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Pediatr Diabetes. 2009 Dec;10(8):554-62. doi: 10.1111/j.1399-5448.2009.00532.x. Epub 2009 Jun 3.

Type 1 diabetes mellitus and school: a comparison of patients and healthy siblings.

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1
Division of Psychology in Education, Arizona State University, Tempe, AZ 85287-0611, USA.

Abstract

Children and adolescents with type 1 diabetes mellitus (T1DM) are at risk for a variety of problems at school. Well-controlled studies using data collected in schools, however, are limited. The purposes of this study are to determine whether selected school problems are associated with T1DM and to investigate an association between these problems and medical variables. Teachers rated 95 diabetic students (M = 11.8; SD = 3.0 yr old) and 95 of their siblings (M = 12.1; SD = 3.0 yr old) regarding academic skills, work completion, day-to-day variability, and classroom attention. Medical and school records also were accessed. The T1DM group had lower academic skills ratings overall (p < 0.02), especially in writing (p < 0.01), a trend toward poorer classroom attention (p < 0.08), and many more missed school days (p < 0.001). Diabetics on intensive therapy protocols had better academic ratings overall (p < 0.02), including in math (p < 0.03) and fewer missed school days (p < 0.03), but they unexpectedly were rated as having more classroom behaviors that jeopardize work completion (p < 0.05) than counterparts on conventional therapy. Among all diabetics, glycated hemoglobin (HbA(lc)) levels were moderately related to each academic skill rating (r = -0.34 to -0.37; p < 0.01) and strongly related to classroom attention (r = 0.53; p = 0.000). T1DM itself appears to be a relatively minor influence to several important aspects of school. Furthermore, although intensive therapy alone may well promote school success, meticulous glycemic control, however achieved, appears more important in mitigating prospective classroom attention and academic problems.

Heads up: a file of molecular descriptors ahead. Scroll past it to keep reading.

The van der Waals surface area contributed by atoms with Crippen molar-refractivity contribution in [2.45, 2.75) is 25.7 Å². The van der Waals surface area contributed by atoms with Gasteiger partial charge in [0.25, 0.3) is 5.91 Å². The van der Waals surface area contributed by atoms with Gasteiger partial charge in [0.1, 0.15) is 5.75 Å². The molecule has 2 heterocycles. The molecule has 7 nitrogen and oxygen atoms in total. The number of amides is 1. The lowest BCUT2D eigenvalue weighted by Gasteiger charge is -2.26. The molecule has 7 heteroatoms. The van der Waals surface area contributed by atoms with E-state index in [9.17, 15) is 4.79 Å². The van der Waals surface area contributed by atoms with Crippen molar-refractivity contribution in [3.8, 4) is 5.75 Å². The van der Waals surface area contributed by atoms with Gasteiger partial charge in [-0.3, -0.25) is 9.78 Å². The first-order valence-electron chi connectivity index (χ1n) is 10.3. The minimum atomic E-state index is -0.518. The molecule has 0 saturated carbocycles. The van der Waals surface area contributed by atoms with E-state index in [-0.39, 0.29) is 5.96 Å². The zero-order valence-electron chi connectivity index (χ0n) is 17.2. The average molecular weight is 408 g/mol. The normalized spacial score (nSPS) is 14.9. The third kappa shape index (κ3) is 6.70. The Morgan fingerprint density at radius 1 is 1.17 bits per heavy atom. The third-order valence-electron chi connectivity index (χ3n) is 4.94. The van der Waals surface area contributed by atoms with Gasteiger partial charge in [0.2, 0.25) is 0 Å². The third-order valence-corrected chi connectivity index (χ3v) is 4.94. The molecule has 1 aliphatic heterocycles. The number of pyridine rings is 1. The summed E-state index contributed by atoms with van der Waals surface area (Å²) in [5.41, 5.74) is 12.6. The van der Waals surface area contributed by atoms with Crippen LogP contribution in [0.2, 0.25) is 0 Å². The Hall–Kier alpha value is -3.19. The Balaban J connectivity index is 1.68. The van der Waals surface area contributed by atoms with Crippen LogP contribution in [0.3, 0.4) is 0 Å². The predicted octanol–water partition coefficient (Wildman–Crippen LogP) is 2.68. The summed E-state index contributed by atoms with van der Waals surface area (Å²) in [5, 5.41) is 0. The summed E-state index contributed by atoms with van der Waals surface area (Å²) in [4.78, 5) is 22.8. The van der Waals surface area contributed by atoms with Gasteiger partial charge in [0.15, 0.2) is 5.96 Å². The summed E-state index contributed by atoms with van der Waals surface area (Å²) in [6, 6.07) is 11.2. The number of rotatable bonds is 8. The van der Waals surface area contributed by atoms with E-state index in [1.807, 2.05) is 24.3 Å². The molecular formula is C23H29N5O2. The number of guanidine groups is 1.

[Indexed for MEDLINE]

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